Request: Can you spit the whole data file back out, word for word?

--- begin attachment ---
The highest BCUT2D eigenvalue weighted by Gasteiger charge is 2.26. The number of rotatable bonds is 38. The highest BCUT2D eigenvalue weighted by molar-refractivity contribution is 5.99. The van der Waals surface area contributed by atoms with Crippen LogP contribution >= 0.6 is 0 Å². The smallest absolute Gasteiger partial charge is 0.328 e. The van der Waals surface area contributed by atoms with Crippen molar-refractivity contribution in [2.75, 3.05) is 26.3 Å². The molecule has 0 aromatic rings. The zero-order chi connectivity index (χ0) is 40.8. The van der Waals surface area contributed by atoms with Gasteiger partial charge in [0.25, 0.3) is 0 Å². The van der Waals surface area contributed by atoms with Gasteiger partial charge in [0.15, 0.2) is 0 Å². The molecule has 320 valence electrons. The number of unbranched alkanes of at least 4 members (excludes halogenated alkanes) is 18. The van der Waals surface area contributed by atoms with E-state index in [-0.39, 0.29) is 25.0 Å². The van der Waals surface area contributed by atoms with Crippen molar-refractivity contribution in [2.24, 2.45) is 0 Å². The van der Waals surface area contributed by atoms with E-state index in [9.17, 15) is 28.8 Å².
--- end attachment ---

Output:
The highest BCUT2D eigenvalue weighted by Gasteiger charge is 2.26. The number of rotatable bonds is 38. The highest BCUT2D eigenvalue weighted by molar-refractivity contribution is 5.99. The van der Waals surface area contributed by atoms with Crippen LogP contribution >= 0.6 is 0 Å². The smallest absolute Gasteiger partial charge is 0.328 e. The van der Waals surface area contributed by atoms with Crippen molar-refractivity contribution in [2.75, 3.05) is 26.3 Å². The molecule has 0 aromatic rings. The zero-order chi connectivity index (χ0) is 40.8. The van der Waals surface area contributed by atoms with Gasteiger partial charge in [0.25, 0.3) is 0 Å². The van der Waals surface area contributed by atoms with Gasteiger partial charge in [0.15, 0.2) is 0 Å². The molecule has 320 valence electrons. The number of unbranched alkanes of at least 4 members (excludes halogenated alkanes) is 18. The van der Waals surface area contributed by atoms with E-state index in [-0.39, 0.29) is 25.0 Å². The van der Waals surface area contributed by atoms with Crippen molar-refractivity contribution in [2.24, 2.45) is 0 Å². The van der Waals surface area contributed by atoms with E-state index in [9.17, 15) is 28.8 Å².